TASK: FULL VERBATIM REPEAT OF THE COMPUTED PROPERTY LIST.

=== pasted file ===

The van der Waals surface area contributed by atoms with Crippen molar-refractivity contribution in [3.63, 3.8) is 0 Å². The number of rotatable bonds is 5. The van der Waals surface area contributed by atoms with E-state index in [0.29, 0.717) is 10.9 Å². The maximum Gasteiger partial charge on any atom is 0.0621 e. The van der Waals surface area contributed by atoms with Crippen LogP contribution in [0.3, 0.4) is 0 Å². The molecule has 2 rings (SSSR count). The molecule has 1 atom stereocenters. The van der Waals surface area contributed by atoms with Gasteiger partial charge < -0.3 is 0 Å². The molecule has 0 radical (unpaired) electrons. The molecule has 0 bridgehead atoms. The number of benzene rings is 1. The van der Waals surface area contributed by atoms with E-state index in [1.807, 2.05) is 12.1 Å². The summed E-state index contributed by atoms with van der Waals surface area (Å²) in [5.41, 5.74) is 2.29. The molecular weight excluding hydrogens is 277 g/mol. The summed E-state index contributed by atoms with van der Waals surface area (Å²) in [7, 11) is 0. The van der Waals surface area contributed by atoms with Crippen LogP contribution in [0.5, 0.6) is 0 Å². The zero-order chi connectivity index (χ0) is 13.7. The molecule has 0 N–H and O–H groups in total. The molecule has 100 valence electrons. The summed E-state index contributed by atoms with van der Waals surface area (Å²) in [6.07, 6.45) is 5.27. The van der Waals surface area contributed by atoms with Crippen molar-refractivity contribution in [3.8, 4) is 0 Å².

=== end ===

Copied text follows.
The van der Waals surface area contributed by atoms with Crippen molar-refractivity contribution in [3.63, 3.8) is 0 Å². The number of rotatable bonds is 5. The van der Waals surface area contributed by atoms with E-state index in [0.29, 0.717) is 10.9 Å². The maximum Gasteiger partial charge on any atom is 0.0621 e. The van der Waals surface area contributed by atoms with Crippen LogP contribution in [0.3, 0.4) is 0 Å². The molecule has 2 rings (SSSR count). The molecule has 1 atom stereocenters. The van der Waals surface area contributed by atoms with Gasteiger partial charge < -0.3 is 0 Å². The molecule has 0 radical (unpaired) electrons. The molecule has 0 bridgehead atoms. The number of benzene rings is 1. The van der Waals surface area contributed by atoms with E-state index in [1.807, 2.05) is 12.1 Å². The summed E-state index contributed by atoms with van der Waals surface area (Å²) in [5.41, 5.74) is 2.29. The molecular weight excluding hydrogens is 277 g/mol. The summed E-state index contributed by atoms with van der Waals surface area (Å²) in [7, 11) is 0. The van der Waals surface area contributed by atoms with Crippen LogP contribution in [0.5, 0.6) is 0 Å². The zero-order chi connectivity index (χ0) is 13.7. The molecule has 0 N–H and O–H groups in total. The molecule has 100 valence electrons. The summed E-state index contributed by atoms with van der Waals surface area (Å²) in [6.07, 6.45) is 5.27. The van der Waals surface area contributed by atoms with Crippen molar-refractivity contribution in [3.8, 4) is 0 Å².